Since 2011 JTR has been supported by the University Library's Journal Hosting Service, and was made available through the Library's Open Journal Systems platform. Our OJS platform supports scholarly journals run by our research community, and this platform continues to be available as a free service to members of staff and students at St Andrews.

In early 2015 the decision was taken to work with Ubiquity Press to trial an alternative, collaborative service. For this pilot service we have migrated JTR to the new infrastructure with enhanced technical support and additional features provided by Ubiquity Press. Support and advice continues to be available from the Library, and the editorial control and production of content is managed by CSTPV exactly as before.

Apart from the new fresh look to the journal, immediate benefits include the production and registration of DOIs and clearer marking of articles with peer-reviewed status and CC BY license.

The journal editors are delighted with the new platform:

This is a great way to celebrate our 5th Anniversary. Thanks to all our authors and reviewers who have contributed thus far - here's to many more years of quality articles in this important field of study.

Journal of Terrorism Research is published by the Centre for the Study of Terrorism and Political Violence (CSTPV) in the School of International Relations, University of St Andrews. The aim of JTR is to provide a space for academics and counter-terrorism professionals to publish work focused on the study of terrorism. Given the interdisciplinary nature of the study of terrorism, high-quality submissions from all academic and professional backgrounds are encouraged. Students are also warmly encouraged to submit work for publication.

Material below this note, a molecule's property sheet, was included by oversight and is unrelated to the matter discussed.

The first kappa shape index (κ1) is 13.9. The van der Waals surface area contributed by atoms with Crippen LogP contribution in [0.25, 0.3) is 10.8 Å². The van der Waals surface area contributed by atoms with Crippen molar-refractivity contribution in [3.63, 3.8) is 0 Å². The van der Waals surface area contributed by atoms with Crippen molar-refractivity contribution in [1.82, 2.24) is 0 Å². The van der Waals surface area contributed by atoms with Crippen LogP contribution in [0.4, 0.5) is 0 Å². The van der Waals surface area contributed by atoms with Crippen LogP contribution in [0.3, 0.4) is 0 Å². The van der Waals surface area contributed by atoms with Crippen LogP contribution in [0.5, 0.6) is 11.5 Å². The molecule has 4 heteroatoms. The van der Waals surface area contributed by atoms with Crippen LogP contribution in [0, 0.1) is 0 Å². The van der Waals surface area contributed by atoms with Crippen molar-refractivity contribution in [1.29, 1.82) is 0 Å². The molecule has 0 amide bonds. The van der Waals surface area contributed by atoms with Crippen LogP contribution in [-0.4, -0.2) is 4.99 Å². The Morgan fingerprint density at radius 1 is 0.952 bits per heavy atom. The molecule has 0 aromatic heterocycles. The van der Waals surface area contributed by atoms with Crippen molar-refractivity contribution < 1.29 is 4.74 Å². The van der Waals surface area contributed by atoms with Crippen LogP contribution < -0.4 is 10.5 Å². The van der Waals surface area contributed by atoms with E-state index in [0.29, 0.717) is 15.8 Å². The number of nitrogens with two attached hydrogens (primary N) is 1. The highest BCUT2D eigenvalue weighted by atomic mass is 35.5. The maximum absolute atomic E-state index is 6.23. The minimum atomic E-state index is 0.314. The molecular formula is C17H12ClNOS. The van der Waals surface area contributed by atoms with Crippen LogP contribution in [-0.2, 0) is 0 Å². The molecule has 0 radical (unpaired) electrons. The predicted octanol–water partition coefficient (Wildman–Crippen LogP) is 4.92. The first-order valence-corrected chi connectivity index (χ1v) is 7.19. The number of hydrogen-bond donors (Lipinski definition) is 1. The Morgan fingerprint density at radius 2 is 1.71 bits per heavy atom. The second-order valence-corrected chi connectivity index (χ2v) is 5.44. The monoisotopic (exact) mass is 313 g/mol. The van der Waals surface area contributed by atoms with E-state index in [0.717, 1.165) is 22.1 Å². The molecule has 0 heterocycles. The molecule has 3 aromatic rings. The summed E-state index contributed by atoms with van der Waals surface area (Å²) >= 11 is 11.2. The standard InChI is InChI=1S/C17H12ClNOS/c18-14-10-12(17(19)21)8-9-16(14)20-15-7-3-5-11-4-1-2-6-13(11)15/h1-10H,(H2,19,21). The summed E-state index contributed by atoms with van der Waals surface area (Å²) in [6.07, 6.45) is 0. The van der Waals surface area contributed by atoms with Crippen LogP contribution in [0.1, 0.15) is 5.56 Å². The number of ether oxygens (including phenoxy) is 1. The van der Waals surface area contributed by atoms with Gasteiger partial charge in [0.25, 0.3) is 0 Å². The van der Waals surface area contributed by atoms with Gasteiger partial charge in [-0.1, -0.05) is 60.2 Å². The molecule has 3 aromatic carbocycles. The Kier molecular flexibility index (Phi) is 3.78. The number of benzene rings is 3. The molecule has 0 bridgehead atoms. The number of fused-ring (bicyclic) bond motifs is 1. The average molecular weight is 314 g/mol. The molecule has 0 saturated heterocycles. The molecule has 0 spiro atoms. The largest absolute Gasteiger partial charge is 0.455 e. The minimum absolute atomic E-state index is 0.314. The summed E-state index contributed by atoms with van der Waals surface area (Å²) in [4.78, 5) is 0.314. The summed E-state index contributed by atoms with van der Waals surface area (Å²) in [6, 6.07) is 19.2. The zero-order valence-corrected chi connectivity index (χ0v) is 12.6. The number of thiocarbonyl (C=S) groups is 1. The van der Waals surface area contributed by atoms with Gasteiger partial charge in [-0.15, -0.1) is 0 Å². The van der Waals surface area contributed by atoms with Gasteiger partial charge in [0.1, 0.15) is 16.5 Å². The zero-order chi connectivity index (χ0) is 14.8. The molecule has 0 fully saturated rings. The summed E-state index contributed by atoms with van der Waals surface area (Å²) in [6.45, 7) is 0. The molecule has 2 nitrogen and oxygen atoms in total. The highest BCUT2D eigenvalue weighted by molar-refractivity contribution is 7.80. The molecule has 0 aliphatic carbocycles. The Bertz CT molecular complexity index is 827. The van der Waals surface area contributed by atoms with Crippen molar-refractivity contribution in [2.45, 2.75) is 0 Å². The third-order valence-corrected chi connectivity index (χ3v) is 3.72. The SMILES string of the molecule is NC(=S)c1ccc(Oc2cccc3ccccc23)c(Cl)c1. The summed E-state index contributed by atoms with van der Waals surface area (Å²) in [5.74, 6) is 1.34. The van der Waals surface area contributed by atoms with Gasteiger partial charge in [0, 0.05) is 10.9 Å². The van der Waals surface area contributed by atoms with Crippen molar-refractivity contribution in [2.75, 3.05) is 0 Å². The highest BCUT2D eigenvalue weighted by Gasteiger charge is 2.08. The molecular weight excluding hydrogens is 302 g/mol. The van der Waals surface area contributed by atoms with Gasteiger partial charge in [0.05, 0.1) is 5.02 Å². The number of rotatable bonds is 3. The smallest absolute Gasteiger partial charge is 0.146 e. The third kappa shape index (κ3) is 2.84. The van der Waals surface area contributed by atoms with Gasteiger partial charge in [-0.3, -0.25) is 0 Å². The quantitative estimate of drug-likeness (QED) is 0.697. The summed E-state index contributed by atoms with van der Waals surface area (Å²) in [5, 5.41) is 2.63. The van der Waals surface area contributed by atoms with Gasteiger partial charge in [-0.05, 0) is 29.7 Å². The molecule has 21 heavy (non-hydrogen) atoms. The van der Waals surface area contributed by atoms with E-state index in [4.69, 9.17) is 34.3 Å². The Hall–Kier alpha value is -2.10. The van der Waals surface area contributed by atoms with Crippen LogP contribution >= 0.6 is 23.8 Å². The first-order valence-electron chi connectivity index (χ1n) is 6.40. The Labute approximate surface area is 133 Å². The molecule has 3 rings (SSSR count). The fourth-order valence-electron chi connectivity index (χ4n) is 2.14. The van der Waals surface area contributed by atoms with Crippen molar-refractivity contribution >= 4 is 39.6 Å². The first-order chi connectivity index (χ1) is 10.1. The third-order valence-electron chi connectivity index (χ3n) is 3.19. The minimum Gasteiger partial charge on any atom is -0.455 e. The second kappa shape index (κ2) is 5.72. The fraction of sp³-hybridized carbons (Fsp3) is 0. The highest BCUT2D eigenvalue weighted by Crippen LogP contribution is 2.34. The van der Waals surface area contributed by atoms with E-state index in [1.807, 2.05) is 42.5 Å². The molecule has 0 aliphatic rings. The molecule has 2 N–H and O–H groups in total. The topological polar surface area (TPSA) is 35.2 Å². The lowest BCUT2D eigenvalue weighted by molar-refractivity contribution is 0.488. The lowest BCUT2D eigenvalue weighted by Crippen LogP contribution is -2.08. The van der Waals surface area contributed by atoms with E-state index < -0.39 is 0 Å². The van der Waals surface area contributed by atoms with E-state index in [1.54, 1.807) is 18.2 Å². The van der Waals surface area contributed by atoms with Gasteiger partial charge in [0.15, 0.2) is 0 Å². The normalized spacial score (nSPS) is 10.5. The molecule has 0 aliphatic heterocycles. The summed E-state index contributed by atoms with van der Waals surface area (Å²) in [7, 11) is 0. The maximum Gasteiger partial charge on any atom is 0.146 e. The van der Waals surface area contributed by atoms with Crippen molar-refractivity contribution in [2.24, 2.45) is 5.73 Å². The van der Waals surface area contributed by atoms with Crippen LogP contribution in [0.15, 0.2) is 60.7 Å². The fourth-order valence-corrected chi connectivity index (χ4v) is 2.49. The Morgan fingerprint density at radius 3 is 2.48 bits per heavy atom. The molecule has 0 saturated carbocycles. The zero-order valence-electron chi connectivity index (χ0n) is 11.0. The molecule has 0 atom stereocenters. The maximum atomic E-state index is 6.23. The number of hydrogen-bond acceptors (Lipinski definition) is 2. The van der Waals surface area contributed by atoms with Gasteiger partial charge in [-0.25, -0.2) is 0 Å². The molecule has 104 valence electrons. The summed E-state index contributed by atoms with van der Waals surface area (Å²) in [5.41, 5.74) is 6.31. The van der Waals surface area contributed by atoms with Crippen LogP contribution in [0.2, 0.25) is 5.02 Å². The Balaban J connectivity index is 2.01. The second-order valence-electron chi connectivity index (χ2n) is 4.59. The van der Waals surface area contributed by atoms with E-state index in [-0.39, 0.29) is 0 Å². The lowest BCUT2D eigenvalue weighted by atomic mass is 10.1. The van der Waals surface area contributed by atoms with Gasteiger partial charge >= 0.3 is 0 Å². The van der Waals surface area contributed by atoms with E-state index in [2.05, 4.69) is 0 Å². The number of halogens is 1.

16 October 2015

Luminos publishes first open access books

Luminos is an open access book publishing program run by The University of California Press. At the time of writing there are 6 open access books available, with more on the way. We mentioned the announcement of the program in a previous blogpost that focussed on the open access journal Collabra, which was launched by University of Californian Press at the same time back in March 2015.
Benner C. & Pastor M. 2015. Equity, Growth, and Community: What the Nation Can Learn from America's Metro Areas. California: University of California Press. DOI: http://dx.doi.org/10.1525/luminos.6
Titles so far include:

    Luminos have also announced the first member libraries to be part of the scheme, see here for more information http://www.luminosoa.org/site/for_libraries/. Member libraries can support the scheme by paying between $1000-$20,000+. This money goes towards supporting further monographs, forming the 'library subsidy' shown in the diagram below. Membership to the scheme also entitles the member institutions to various benefits including discounts on publication fees, the opportunity to be represented on the Luminous Advisory Board, as well as a yearly 50% discount on up to 50 University of California Press books.

    © Copyright 2015 by The Regents of the University of California.

    The publication costs are covered by a variety of sources, as illustrated in the digram above.

    'For each title published, UC Press makes a significant financial contribution, which is augmented by membership funds from Luminos Member Libraries. Each author is then asked to secure a title publication fee to cover the remaining costs. Any additional revenue from Luminos Member Libraries, as well as funds from optional purchase of print editions, help support a waiver fund for future Luminos authors. Together, this shared financial support helps ensure a sustainable monograph publishing ecosystem for authors, readers, institutions, libraries, and UC Press.' (Luminos press release, October 2015)

    7 October 2015

    Open for collaboration

    Open Access Week is everywhere! Look out for events and activities around the world from 19-25 October 2015, celebrating the benefits of Open Access. The theme for this year’s 8th International Open Access Week will be “Open for Collaboration.